SQL Server Books Online (BOL) states that the CONVERT function not only converts an expression of one data type to another, but also lets SQL Server use a variety of date formats to present date and time data. By default, SQL Server uses the date format of the users' language to display date and time values. For example, a SQL login using the default us_english results in the query
and results in the system output
Oct 31 1998 4:27PM
However, you can change the display mask for date and time values. For example,
SELECT CONVERT(char(20), getdate(), 1)
results in the output
Date and time style 1 tells SQL Server to throw out the time portion of getdate() and display only the date portion. Table 1 shows display masks you can use with the CONVERT function.
Understand that the CONVERT function is not an ANSI standard keyword. ANSI uses the keyword CAST to convert data types, such as changing a character data type to an integer data type. SQL Server 7.0 supports the CAST keyword (as SQL-92 specifies), and we encourage you to use it for data type conversion because you should follow the ANSI standard whenever possible. However, CAST doesn't include a display mask capability for date and time presentation, so you'll still need to use the CONVERT function in certain situations. The syntax for these two commands differs. CAST's syntax is
CAST(expression AS data_type)
CONVERT's syntax is
CONVERT (data_type\[(length)\], expression \[, style\])
How can I delete data in a SQL Server table that FOREIGN KEY constraints reference?
Usually you don't want to lose data in the master table if a FOREIGN KEY references that data. Thus, SQL Server's default behavior is to prevent truncation or other forms of deletion to avoid orphan data. However, during database operations, database administrators (DBAs) sometimes need to temporarily disable the referential integrity that FOREIGN KEYs maintain. As a result of this need, SQL Server lets you use the ALTER TABLE command to temporarily disable FOREIGN KEYs. Listing 1 shows an example command using simplified versions of the stores and sales tables from the PUBS database.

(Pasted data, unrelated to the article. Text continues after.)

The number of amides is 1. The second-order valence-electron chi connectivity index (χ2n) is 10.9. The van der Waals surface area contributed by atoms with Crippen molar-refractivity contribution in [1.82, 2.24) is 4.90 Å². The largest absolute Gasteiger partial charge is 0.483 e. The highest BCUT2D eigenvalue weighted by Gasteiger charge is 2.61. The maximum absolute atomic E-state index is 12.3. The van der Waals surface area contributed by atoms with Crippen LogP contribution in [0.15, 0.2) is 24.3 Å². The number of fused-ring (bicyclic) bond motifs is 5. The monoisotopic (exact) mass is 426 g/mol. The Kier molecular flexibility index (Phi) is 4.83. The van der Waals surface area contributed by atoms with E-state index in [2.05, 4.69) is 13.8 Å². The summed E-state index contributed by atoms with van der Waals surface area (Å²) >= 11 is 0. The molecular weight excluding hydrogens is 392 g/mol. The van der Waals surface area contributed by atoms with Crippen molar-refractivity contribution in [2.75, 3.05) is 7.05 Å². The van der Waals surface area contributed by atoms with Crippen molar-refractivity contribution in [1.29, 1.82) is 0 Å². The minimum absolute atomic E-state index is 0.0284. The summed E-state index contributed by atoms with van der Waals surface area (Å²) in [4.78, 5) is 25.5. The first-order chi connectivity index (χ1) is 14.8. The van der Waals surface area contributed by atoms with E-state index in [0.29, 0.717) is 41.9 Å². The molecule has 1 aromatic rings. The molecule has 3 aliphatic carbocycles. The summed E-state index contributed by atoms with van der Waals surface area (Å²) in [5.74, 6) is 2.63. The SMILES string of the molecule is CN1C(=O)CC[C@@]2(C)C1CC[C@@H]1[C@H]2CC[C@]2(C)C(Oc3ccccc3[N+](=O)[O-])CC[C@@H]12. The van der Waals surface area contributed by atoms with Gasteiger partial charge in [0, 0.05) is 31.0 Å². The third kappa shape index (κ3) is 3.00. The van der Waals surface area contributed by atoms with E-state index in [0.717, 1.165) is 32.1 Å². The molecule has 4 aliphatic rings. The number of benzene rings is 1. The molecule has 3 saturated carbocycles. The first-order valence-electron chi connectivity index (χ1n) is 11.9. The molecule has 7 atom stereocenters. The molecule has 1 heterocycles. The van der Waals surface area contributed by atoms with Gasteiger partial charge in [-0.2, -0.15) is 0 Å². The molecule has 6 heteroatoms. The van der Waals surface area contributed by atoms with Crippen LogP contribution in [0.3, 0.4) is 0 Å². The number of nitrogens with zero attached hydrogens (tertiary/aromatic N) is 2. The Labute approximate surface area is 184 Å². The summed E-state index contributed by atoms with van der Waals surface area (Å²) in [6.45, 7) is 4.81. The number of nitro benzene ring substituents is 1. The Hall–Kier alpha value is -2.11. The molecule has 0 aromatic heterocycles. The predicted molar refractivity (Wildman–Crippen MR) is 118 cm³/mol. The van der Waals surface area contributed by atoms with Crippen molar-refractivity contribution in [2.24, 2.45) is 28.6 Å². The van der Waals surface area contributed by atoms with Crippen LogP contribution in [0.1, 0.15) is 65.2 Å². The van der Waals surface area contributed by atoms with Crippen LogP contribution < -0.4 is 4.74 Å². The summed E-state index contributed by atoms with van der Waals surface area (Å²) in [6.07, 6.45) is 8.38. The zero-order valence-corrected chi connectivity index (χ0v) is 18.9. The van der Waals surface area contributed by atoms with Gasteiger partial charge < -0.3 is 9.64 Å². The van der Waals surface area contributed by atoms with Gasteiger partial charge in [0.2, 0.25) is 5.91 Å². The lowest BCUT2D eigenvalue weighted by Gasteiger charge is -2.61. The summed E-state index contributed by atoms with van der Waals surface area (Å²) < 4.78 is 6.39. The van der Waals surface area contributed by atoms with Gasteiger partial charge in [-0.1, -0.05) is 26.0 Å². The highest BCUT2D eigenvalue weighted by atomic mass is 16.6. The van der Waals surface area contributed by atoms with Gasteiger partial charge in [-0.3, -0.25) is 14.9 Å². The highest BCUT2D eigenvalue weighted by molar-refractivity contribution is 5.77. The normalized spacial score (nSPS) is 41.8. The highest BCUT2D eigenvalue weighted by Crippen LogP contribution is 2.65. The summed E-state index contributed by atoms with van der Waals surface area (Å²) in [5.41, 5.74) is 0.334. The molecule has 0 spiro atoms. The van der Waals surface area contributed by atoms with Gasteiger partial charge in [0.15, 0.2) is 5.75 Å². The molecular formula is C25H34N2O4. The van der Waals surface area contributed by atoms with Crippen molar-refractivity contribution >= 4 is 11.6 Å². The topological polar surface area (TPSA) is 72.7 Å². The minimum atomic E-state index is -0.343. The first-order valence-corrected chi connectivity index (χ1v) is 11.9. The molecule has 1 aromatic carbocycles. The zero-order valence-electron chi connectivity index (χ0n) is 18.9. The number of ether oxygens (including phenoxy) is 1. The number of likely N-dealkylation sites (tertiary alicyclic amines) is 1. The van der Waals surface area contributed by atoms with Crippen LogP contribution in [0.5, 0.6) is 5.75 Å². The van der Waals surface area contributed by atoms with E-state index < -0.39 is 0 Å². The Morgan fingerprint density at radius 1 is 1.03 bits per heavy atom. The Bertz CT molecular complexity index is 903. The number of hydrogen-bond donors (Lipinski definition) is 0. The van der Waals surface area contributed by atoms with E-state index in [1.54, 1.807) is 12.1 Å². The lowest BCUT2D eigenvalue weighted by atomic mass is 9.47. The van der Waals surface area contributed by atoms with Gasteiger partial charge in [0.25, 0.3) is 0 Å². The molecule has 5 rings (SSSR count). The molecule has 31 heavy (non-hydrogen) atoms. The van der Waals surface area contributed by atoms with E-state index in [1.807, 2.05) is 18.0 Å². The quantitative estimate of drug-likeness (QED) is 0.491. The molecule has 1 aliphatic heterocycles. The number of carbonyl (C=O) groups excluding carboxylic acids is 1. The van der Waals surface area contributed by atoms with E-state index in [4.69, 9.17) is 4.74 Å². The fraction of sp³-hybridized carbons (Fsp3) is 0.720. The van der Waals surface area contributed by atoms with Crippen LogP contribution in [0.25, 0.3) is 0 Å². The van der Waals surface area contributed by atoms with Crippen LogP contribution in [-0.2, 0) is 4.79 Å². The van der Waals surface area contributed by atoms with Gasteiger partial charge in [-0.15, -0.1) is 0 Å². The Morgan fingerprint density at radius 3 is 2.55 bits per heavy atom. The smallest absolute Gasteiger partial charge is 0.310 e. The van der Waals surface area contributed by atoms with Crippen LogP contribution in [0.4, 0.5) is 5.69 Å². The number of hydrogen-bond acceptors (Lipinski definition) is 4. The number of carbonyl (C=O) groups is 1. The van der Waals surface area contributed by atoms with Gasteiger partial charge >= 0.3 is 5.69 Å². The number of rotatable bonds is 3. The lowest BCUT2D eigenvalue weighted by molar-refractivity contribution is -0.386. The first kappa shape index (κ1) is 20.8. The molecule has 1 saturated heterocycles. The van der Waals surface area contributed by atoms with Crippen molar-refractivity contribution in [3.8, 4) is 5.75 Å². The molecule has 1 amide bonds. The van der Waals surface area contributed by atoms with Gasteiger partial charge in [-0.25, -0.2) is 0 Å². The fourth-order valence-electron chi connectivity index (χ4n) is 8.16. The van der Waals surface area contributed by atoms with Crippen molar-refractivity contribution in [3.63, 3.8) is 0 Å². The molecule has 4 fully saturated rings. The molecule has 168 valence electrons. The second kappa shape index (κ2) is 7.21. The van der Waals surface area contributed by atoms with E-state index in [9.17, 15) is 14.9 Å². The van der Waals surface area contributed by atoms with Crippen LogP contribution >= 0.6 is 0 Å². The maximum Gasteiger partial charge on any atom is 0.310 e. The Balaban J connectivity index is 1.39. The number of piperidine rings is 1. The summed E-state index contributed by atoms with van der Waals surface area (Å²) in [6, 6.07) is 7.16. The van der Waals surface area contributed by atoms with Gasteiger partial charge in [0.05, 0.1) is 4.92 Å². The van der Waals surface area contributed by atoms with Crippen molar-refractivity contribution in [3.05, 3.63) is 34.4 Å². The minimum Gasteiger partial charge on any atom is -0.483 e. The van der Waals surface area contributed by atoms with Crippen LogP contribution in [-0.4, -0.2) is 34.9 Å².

As Listing 1 shows, the sales table contains the stor_id column, which is a FOREIGN KEY to the stores table. You would expect the following command to fail under normal circumstances:
DELETE FROM stores
The DELETE statement conflicts with COLUMN REFERENCE constraint FK_stor_id. The conflict occurs in the tempdb database, sales table, and stor_id column. Thus, SQL Server aborts the command.
However, SQL Server lets the DELETE command run if you temporarily disable the FOREIGN KEY in the stor_id column in the sales table before issuing the DELETE command:
NOCHECK CONSTRAINT FK_stor_id
During DBA data-cleansing tasks like these, you might want to use the TRUNCATE TABLE command. Using this command results in less logging and overhead than running a full DELETE command. However, SQL Server never lets you truncate a table's FOREIGN KEY constraints reference, even if you use NOCHECK to disable that constraint.